The myriad voices of humanity are not failed attempts at being us; they’re unique answers to that fundamental question: what does it mean to be human and alive? ~ Wade Davis
When it comes to worldviews, there is perhaps no better perspective than that of Wade Davis, a pioneer in the world of anthropology, not to mention an ethnobotanist, National Geographic photographer and best-selling author of The Serpent and the Rainbow. Davis has seen more of this world and experienced more of its cultures than most of us could ever hope to.
In this 19-minute TED talk, he discusses the relationship between belief, ritual and humanity, using examples from around the world, each with a message that we can intimately connect with and apply to our daily lives. These concepts are the very foundations of anthropology. Davis sees the value of individuals and cultures as they are, not clouded by the ethnocentric filters of science and capitalism. If all marginalized and Indigenous groups were viewed in this manner, we would be living in a very different world.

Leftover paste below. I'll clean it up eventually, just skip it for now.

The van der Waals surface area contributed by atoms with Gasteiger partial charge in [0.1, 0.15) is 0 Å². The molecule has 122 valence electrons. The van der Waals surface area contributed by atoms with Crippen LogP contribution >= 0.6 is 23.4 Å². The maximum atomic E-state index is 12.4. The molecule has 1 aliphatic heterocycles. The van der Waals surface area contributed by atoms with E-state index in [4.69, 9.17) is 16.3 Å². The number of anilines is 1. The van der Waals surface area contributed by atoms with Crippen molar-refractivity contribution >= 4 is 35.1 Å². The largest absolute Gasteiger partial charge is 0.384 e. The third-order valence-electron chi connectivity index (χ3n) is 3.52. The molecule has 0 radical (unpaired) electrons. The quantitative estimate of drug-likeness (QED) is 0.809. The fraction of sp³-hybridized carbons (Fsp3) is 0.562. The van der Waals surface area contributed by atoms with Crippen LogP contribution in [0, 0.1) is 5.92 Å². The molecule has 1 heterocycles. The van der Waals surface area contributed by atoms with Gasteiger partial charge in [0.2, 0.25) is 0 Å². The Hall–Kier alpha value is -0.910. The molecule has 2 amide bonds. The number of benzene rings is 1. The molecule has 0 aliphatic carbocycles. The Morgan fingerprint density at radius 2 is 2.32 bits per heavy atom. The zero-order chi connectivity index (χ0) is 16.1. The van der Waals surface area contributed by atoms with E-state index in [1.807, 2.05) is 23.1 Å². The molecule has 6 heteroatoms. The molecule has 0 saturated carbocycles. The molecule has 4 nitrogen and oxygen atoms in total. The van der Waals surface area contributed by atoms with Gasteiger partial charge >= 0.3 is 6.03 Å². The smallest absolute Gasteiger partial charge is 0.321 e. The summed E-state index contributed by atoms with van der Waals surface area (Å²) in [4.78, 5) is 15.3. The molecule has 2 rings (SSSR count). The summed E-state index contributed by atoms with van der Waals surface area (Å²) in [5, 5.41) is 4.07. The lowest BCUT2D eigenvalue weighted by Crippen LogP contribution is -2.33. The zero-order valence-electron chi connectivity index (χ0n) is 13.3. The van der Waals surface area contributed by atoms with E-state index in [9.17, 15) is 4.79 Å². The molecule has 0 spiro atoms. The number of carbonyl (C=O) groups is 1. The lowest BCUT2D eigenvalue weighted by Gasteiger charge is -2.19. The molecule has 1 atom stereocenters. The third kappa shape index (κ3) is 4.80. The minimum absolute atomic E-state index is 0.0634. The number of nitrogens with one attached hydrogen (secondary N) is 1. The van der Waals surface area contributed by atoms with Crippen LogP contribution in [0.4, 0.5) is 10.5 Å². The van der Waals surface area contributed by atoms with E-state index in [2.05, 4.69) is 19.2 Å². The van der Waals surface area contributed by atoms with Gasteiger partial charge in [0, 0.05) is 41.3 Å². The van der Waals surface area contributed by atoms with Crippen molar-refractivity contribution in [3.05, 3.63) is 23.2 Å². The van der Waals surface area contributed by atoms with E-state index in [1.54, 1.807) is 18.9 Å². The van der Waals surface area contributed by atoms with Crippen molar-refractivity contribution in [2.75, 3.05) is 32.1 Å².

“You’re living through a time when virtually half of humanity’s intellectual, social and spiritual legacy is being allowed to slip away,” he says in this talk. “These are dynamic, living peoples being driven out of existence by identifiable forces. That’s actually an optimistic observation because it suggests that if human beings are the agents of cultural destruction, we can also be, and must be, the facilitators of cultural survival.”
First Nations offenders find healing, hope through reconnecting to culture (CBC, March 19, 2018)
Culture at the Centre: unprecedented exhibit comes to Museum of Anthropology at UBC (CBC, March 17, 2018)
First Nations schools are taking students back to the land (Globe & Mail, March 16, 2018)
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